Witch: Evolving Perceptions

Photo of Witch Trials Victim Monument in Danvers, MA

Village Witchcraft Victims Memorial. Photo by Laurel Thorndike.

After reading several books on the subject, The Wolves of Andover & The  Heretic’s Daughter by Kathleen Kent,  Deliverance from Evil by Frances Hill ( while fictional, both are drawn from early America’s tragic historical character’s and events of the 1692 Witch Trials) I became intrigued and decided to visit the coastal village of Salem, MA.  The following are some of my findings along the way.

Salem Witch Museum is an interesting look at our perceptions and the evolution of  what the word “Witch” means and how our society has shaped this over time:  Starting with the early Celtic healers and midwives, moving to Hollywood’s stereotypes–think  Wizard of Oz‘s green faced “Wicked Witch”– to a more modern day Wican following.  While promoting tolerance towards others.

A great thought provoking timeline is drawn up along the walls as you make your way around the exhibit, starting with the Spanish Inquisition at it’s fullest intensity in 1492. This conjured up all kinds of questions from the group as we could see the phenomenon of witch hunting as triggered by historical events, religious beliefs, and, most importantly, fear.

I also visited the Salem’s Village Witchcraft Victims Memorial located in Danvers, MA. This memorial is highly symbolic in nature containing all of the  25 victim’s names and dates of the trials and hangings.  Containing some of their last brave words and testimonies as they refused to confess because they wanted to be inscribed in “The Book of Life” which is also represented here. Metal shackles are divided in two by the book which translates to Eternal Life. A reminder to generations that intolerance must be confronted with integrity.

The village of Salem offers dozens of great Museums and Maritime history. The House of the Seven Gables and the Peabody Essex Museum are all within walking distance!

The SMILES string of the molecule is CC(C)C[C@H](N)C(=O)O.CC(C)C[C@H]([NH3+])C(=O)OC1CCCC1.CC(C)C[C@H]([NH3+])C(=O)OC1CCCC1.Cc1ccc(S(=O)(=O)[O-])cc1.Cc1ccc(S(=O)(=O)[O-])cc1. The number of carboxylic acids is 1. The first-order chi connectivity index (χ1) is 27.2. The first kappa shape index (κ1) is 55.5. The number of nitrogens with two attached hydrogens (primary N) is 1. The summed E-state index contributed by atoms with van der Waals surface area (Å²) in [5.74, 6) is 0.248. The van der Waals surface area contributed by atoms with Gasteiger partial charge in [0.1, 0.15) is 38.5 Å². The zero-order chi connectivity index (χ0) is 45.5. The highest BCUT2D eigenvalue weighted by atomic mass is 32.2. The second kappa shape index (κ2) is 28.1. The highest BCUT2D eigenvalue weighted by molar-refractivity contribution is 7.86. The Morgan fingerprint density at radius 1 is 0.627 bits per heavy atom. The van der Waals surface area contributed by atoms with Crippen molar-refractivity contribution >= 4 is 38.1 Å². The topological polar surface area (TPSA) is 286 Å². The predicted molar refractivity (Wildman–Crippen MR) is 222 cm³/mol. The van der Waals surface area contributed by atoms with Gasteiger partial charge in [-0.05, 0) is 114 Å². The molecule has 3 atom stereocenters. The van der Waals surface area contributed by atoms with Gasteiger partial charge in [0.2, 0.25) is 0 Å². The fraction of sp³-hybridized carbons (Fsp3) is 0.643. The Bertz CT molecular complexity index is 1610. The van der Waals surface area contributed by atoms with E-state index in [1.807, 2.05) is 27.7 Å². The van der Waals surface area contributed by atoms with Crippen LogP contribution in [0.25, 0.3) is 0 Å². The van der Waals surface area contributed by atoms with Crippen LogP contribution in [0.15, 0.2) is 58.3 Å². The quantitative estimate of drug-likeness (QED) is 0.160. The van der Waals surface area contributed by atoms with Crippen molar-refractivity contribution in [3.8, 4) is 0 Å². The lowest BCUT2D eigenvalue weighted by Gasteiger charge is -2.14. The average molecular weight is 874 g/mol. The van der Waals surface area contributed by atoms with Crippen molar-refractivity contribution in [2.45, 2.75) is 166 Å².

Fun New Age shops, old cemeteries, gift shopping, restaurants, coffee shops and bricked walkways. So put on your walking shoes and spend a day (or few!) exploring this town.






About Laurel

Laurel Thorndike is our "artist in residence" here at We Love Museums. "Lately I have been experimenting with a very illustrative style. Using images & feelings as a writer would use words to bring characters "to life" Suggesting a possible story or building from existing ones." Inspiring artists & art periods include Art Nouveau's Alphonse Mucha and Maxfield Parrish. Pre-Raphaelites such as Waterhouse, Holman Hunt, Leighton. Portrait painter's John Singer Sargent and Julio Romero de Torres. Symbolists such as Jean Delville and Carlos Schwabe. In 2001 she studied photography with nature photographer Patrick Pacheo Zephyr. She immediately fell in love with using the camera to 'paint with light'. Using natural light to create a picture full of emotion from something as ordinary as a reflection in a small pond or a lone tree on a hill. In 2014 she attended the 'Illustrator Master Class' at Amherst College, A one week intensive with the instruction of some of the finest illustrator's in the country! Her works have been shown at the juried Art On The Mountain show 2004 & 2005 Wilmington VT and the Northeastern Fine Arts Juried Exhibition at the Green Trees Gallery Northfield MA 2005. As well as at various galleries and art fairs throughout New England. Her work can be viewed and purchased at: www.LaurelThorndike.com.

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